for essential data arrays I use raid 1+0, unfortunately this barely meets your storage needs since you lose half the space so for your situation I think a raid 6 suits you best. 7 drives in raid6 with 1 hot spare would yield 15tb. I owuld suggest you buy another drive or two to keep spares on hand.

As for your backups, what backup solution do you have in place equipment-wise that is.


Does raid6 + hot swap mean there are 3 drive tolerance?
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August 5, 2013 2:40:47 PM

popatim said:
for essential data arrays I use raid 1+0, unfortunately this barely meets your storage needs since you lose half the space so for your situation I think a raid 6 suits you best. 7 drives in raid6 with 1 hot spare would yield 15tb. I owuld suggest you buy another drive or two to keep spares on hand.

As for your backups, what backup solution do you have in place equipment-wise that is.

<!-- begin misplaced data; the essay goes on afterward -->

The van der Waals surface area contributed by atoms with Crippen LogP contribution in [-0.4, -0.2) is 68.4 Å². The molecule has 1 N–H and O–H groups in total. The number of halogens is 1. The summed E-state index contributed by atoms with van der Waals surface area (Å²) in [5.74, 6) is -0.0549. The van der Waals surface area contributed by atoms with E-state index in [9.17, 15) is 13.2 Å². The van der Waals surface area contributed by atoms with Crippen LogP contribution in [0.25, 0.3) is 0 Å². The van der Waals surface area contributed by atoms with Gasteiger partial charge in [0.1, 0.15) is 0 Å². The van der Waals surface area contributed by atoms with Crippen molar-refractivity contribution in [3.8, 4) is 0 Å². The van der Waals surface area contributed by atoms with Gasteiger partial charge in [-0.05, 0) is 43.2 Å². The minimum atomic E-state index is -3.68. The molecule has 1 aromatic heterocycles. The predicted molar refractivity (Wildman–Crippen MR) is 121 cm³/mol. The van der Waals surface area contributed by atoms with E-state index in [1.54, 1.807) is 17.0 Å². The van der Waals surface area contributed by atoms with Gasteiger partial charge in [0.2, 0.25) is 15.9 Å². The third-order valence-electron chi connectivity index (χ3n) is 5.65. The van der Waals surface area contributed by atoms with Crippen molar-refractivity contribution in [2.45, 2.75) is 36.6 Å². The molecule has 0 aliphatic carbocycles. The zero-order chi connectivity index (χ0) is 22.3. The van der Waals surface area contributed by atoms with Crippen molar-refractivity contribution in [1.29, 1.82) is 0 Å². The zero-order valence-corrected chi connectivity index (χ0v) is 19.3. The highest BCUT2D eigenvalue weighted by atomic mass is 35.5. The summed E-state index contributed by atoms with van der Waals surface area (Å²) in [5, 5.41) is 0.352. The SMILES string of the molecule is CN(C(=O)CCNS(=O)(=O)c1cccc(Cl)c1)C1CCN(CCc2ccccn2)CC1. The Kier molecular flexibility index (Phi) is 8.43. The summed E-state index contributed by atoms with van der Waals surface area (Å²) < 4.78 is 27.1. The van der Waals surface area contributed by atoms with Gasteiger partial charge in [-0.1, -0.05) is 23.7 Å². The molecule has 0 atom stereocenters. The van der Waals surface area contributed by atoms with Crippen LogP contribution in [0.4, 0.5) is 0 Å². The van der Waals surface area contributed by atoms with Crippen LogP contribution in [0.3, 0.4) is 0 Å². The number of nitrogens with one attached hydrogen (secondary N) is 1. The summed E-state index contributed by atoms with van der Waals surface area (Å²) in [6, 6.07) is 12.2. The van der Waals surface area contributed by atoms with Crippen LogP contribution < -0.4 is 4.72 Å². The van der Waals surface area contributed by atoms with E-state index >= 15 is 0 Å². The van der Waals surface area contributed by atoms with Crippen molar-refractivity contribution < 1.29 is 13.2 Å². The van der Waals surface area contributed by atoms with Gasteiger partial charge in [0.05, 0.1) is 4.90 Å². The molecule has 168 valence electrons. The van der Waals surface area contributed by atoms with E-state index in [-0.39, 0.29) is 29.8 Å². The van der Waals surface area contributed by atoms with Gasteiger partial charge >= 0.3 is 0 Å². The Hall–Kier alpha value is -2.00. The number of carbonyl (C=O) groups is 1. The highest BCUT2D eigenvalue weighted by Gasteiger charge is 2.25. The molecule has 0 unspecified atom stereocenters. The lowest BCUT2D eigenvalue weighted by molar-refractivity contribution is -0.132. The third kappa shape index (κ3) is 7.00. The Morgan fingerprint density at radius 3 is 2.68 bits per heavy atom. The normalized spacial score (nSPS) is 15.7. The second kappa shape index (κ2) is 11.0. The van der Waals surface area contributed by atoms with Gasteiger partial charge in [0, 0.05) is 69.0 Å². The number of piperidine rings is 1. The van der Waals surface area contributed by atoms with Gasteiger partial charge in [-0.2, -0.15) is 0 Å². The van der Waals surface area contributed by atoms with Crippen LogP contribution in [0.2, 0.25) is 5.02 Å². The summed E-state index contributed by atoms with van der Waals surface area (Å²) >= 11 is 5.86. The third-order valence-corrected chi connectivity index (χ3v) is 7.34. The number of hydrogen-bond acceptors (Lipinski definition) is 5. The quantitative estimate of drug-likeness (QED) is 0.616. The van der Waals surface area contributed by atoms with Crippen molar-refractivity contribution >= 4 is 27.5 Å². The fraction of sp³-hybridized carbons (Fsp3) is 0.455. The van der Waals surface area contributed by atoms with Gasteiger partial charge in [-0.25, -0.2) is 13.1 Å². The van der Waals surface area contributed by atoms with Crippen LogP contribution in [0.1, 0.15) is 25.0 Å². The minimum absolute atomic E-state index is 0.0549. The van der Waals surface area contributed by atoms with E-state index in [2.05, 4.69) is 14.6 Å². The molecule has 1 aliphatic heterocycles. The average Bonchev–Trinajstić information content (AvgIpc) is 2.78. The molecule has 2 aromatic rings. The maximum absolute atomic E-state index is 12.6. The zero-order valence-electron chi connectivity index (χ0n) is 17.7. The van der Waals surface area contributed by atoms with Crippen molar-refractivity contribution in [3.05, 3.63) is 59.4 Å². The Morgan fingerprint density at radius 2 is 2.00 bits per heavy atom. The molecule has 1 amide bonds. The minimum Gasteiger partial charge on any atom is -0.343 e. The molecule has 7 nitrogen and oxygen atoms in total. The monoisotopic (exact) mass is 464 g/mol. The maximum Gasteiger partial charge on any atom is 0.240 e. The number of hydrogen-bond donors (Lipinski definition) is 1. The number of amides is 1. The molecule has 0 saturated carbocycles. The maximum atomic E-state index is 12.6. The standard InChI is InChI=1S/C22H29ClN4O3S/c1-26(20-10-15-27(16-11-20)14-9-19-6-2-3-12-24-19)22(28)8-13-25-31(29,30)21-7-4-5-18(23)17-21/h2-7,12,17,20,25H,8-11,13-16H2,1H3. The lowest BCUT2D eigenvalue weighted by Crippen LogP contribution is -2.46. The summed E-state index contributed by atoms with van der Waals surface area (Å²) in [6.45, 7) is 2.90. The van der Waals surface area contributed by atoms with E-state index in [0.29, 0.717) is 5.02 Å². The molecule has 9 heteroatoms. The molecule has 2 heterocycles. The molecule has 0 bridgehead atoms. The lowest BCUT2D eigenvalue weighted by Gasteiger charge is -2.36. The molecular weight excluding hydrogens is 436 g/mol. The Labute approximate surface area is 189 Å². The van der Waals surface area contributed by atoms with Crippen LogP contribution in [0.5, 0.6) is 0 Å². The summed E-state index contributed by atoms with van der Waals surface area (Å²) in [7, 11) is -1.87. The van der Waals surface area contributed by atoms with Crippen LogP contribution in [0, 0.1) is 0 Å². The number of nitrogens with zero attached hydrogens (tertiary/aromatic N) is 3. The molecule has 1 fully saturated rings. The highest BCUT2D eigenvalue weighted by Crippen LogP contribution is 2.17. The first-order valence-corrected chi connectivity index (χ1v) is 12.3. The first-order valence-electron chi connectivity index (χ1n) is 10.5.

Don't really understand what you mean by backup solution equipment? mean?

I am using sinology 1813+ for hardware, thinking of using the following:
Backup or Synch folder or Timed backup from Synology
Data back or File backup from Acronis 2010

Any suggestions? Thanks.
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a c 812 G Storage
August 6, 2013 6:56:56 PM

by backup equipment I was referring to: what will you be backing up to? The synology cannot backup to itself. its got to go somewhere.

raid6 is a 2 drive fault tolerant system. Hotspares means if a drive dies a rebuild using the spare begins immediately. if two drives fail and you only have 1 hot spare then the second failed drive cant rebuild until someone gets there and physically removes the failed drive and inserts a replacement.

raid 5 is a 1 fault tolerant system. theres no point in having 2 spares as losing 2 drives at the same time means you've just lost all your data. everything.